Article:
Fed Tech: One of your personal buzz phrases is "power to the edge." Could you talk about how that's fundamental to the network-centric goals of the department?

Wells: The basic premise of net-centricity is the existence of a network that allows for increased information flow, which allows people to develop and share awareness of the situation around them.

Based on their understanding of the command intent, they can take that situational awareness and self-synchronize their actions rather than having to wait for hierarchical orders from the command structure. This dramatically improves the speed of mission accomplishment and effectiveness.

To have the net-centric piece, you need to have the network. Our three goals here basically are to build the network, populate the network and protect the network.

The edge of the network is where the action is happening. For the soldier in the foxhole, the edge of the network begins with the secretary of Defense. For the secretary of Defense, the edge begins with the guy in the foxhole.

What we want to do is move away from what used to be a smart-push approach to sharing information to a smart pull.

For a smart push, think of a telephone system: I need to know where you are and what you need to know in order to convey the information.

A smart-pull approach says I probably won't know exactly where you are and I certainly won't know what you need to know. But if the network acts as the repository for the information and that information is discoverable, accessible and understandable, you can define for yourself what you need.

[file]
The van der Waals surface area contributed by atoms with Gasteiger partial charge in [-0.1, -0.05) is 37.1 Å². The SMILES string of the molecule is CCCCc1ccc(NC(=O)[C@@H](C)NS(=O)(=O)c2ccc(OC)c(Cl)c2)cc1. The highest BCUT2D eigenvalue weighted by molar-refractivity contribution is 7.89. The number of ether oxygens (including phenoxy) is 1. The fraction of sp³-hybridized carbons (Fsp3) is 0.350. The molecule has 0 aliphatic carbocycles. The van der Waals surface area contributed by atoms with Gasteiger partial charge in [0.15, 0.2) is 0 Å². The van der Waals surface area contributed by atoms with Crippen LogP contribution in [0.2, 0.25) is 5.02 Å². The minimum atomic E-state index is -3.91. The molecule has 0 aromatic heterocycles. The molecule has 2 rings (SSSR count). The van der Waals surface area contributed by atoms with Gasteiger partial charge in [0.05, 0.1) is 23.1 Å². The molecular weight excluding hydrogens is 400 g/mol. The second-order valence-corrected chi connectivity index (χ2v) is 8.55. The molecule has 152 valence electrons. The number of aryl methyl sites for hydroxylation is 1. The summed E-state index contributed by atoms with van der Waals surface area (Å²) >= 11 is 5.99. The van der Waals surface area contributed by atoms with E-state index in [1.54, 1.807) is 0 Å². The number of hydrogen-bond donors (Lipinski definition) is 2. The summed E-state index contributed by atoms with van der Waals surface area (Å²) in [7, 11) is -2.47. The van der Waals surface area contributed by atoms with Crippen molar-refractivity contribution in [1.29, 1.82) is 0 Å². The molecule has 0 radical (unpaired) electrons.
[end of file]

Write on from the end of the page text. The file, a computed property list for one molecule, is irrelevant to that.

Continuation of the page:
For a squad leader, say, that might mean having access to everything within 10 kilometers of his position that's happened in the last 24 hours. That leader can pull the information, rather than having somebody else trying to figure out what's needed.

So what we're seeking with power to the edge is that people at the edge of the network, where the action is happening, are empowered by the information that they receive from the network and also rewarded for the information they put back into it. It's got to be a two-way street.

Fed Tech: So the network part of that is the Global Information Grid …

Wells: The Global Information Grid is not just a network. It's also the people and the processes that make the whole thing work. It's the entity. It's the vision. It's an architecture.

Fed Tech: With the Net-Centric Enterprise Services, you're creating sort of alleys of information and services for people on the grid, correct?

Wells: We want to make the GIG more like the Internet. You have data, and you have applications. The enterprise services are basically what tie the data to the applications. Enterprise services are things like discovery and messaging, and security and mediation. It's where you would tell your discovery agent, "This is the information I would like to have pulled to me. Go find it."

Fed Tech: It's essential then, isn't it, for power to the edge, to have those services work in tandem, to be able to control them and then to add the security factor?

Wells: Security is utterly critical. The network is rapidly becoming our center of gravity. We can't let it be our Achilles heel. And security needs to be designed in from the start. It can't be appliqued on afterwards.

Fed Tech: Where would you say you are in achieving this power to the edge? It's clearly a never-ending sort of a goal because it's dynamic, but where do you think you are in terms of the network being really useful?